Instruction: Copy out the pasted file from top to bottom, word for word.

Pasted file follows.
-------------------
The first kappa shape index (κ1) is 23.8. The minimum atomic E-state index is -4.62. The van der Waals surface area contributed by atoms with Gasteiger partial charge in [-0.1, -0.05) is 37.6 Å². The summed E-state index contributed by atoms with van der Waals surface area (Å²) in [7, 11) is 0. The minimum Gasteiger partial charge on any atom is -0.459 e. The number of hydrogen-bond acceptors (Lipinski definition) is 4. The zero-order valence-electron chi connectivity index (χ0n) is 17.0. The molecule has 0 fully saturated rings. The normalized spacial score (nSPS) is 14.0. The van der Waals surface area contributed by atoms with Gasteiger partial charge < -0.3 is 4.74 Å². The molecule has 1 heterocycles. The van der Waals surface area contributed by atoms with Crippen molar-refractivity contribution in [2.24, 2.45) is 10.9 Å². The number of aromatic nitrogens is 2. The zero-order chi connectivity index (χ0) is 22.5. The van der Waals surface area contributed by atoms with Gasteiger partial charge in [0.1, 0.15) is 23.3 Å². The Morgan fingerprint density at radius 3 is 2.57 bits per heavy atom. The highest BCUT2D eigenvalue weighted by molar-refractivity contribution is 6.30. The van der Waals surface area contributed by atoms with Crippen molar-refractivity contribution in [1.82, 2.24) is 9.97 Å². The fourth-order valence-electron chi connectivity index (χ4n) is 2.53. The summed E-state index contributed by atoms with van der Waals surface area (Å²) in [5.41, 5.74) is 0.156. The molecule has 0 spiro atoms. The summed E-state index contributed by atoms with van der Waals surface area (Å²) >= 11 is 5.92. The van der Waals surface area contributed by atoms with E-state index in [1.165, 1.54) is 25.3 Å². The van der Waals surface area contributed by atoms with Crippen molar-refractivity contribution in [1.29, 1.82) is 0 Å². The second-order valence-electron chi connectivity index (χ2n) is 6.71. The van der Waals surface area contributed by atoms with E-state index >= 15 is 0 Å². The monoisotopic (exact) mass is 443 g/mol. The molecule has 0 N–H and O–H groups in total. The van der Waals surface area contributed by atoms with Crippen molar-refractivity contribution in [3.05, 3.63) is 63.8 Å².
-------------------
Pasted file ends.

The first kappa shape index (κ1) is 23.8. The minimum atomic E-state index is -4.62. The van der Waals surface area contributed by atoms with Gasteiger partial charge in [-0.1, -0.05) is 37.6 Å². The summed E-state index contributed by atoms with van der Waals surface area (Å²) in [7, 11) is 0. The minimum Gasteiger partial charge on any atom is -0.459 e. The number of hydrogen-bond acceptors (Lipinski definition) is 4. The zero-order valence-electron chi connectivity index (χ0n) is 17.0. The molecule has 0 fully saturated rings. The normalized spacial score (nSPS) is 14.0. The van der Waals surface area contributed by atoms with Gasteiger partial charge < -0.3 is 4.74 Å². The molecule has 1 heterocycles. The van der Waals surface area contributed by atoms with Crippen molar-refractivity contribution in [2.24, 2.45) is 10.9 Å². The number of aromatic nitrogens is 2. The zero-order chi connectivity index (χ0) is 22.5. The van der Waals surface area contributed by atoms with Gasteiger partial charge in [0.1, 0.15) is 23.3 Å². The Morgan fingerprint density at radius 3 is 2.57 bits per heavy atom. The highest BCUT2D eigenvalue weighted by molar-refractivity contribution is 6.30. The van der Waals surface area contributed by atoms with Crippen molar-refractivity contribution in [1.82, 2.24) is 9.97 Å². The fourth-order valence-electron chi connectivity index (χ4n) is 2.53. The summed E-state index contributed by atoms with van der Waals surface area (Å²) in [5.41, 5.74) is 0.156. The molecule has 0 spiro atoms. The summed E-state index contributed by atoms with van der Waals surface area (Å²) >= 11 is 5.92. The van der Waals surface area contributed by atoms with E-state index in [1.165, 1.54) is 25.3 Å². The van der Waals surface area contributed by atoms with Crippen molar-refractivity contribution in [1.29, 1.82) is 0 Å². The second-order valence-electron chi connectivity index (χ2n) is 6.71. The van der Waals surface area contributed by atoms with E-state index >= 15 is 0 Å². The monoisotopic (exact) mass is 443 g/mol. The molecule has 0 N–H and O–H groups in total. The van der Waals surface area contributed by atoms with Crippen molar-refractivity contribution in [3.05, 3.63) is 63.8 Å².